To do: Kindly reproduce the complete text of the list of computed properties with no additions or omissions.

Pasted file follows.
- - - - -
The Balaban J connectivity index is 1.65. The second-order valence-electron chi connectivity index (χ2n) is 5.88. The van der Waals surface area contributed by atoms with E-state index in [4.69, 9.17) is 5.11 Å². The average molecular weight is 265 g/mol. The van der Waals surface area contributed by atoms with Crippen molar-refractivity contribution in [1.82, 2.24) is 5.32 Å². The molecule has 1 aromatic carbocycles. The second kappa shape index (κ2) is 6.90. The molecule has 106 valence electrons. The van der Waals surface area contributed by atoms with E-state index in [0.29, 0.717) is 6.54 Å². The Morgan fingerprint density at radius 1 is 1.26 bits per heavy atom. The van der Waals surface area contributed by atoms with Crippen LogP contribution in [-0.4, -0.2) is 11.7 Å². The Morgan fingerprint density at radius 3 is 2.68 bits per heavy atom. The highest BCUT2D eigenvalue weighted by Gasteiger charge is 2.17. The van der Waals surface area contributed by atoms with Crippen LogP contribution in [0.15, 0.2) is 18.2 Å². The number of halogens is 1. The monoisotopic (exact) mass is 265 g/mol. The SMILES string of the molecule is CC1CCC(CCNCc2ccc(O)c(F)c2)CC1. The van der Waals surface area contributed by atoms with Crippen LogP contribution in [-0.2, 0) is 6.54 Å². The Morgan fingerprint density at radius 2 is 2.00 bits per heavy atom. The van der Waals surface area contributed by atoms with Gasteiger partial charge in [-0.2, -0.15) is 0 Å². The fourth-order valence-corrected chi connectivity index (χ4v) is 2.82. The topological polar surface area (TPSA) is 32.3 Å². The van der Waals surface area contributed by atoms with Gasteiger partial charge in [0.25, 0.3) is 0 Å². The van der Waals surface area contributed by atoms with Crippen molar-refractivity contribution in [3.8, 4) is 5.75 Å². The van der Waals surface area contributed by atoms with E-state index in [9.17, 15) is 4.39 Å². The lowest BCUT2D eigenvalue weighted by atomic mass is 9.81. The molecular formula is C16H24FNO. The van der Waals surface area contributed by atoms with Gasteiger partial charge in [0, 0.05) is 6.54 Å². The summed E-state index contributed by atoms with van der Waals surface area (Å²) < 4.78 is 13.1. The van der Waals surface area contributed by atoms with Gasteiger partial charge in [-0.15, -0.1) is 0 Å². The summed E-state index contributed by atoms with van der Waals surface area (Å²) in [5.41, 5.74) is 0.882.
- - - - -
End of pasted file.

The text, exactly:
The Balaban J connectivity index is 1.65. The second-order valence-electron chi connectivity index (χ2n) is 5.88. The van der Waals surface area contributed by atoms with E-state index in [4.69, 9.17) is 5.11 Å². The average molecular weight is 265 g/mol. The van der Waals surface area contributed by atoms with Crippen molar-refractivity contribution in [1.82, 2.24) is 5.32 Å². The molecule has 1 aromatic carbocycles. The second kappa shape index (κ2) is 6.90. The molecule has 106 valence electrons. The van der Waals surface area contributed by atoms with E-state index in [0.29, 0.717) is 6.54 Å². The Morgan fingerprint density at radius 1 is 1.26 bits per heavy atom. The van der Waals surface area contributed by atoms with Crippen LogP contribution in [-0.4, -0.2) is 11.7 Å². The Morgan fingerprint density at radius 3 is 2.68 bits per heavy atom. The highest BCUT2D eigenvalue weighted by Gasteiger charge is 2.17. The van der Waals surface area contributed by atoms with Crippen LogP contribution in [0.15, 0.2) is 18.2 Å². The number of halogens is 1. The monoisotopic (exact) mass is 265 g/mol. The SMILES string of the molecule is CC1CCC(CCNCc2ccc(O)c(F)c2)CC1. The van der Waals surface area contributed by atoms with Crippen LogP contribution in [-0.2, 0) is 6.54 Å². The Morgan fingerprint density at radius 2 is 2.00 bits per heavy atom. The van der Waals surface area contributed by atoms with Gasteiger partial charge in [-0.2, -0.15) is 0 Å². The fourth-order valence-corrected chi connectivity index (χ4v) is 2.82. The topological polar surface area (TPSA) is 32.3 Å². The van der Waals surface area contributed by atoms with Gasteiger partial charge in [0.25, 0.3) is 0 Å². The van der Waals surface area contributed by atoms with Crippen molar-refractivity contribution in [3.8, 4) is 5.75 Å². The van der Waals surface area contributed by atoms with E-state index in [9.17, 15) is 4.39 Å². The lowest BCUT2D eigenvalue weighted by atomic mass is 9.81. The molecular formula is C16H24FNO. The van der Waals surface area contributed by atoms with Gasteiger partial charge in [0, 0.05) is 6.54 Å². The summed E-state index contributed by atoms with van der Waals surface area (Å²) < 4.78 is 13.1. The van der Waals surface area contributed by atoms with Gasteiger partial charge in [-0.15, -0.1) is 0 Å². The summed E-state index contributed by atoms with van der Waals surface area (Å²) in [5.41, 5.74) is 0.882.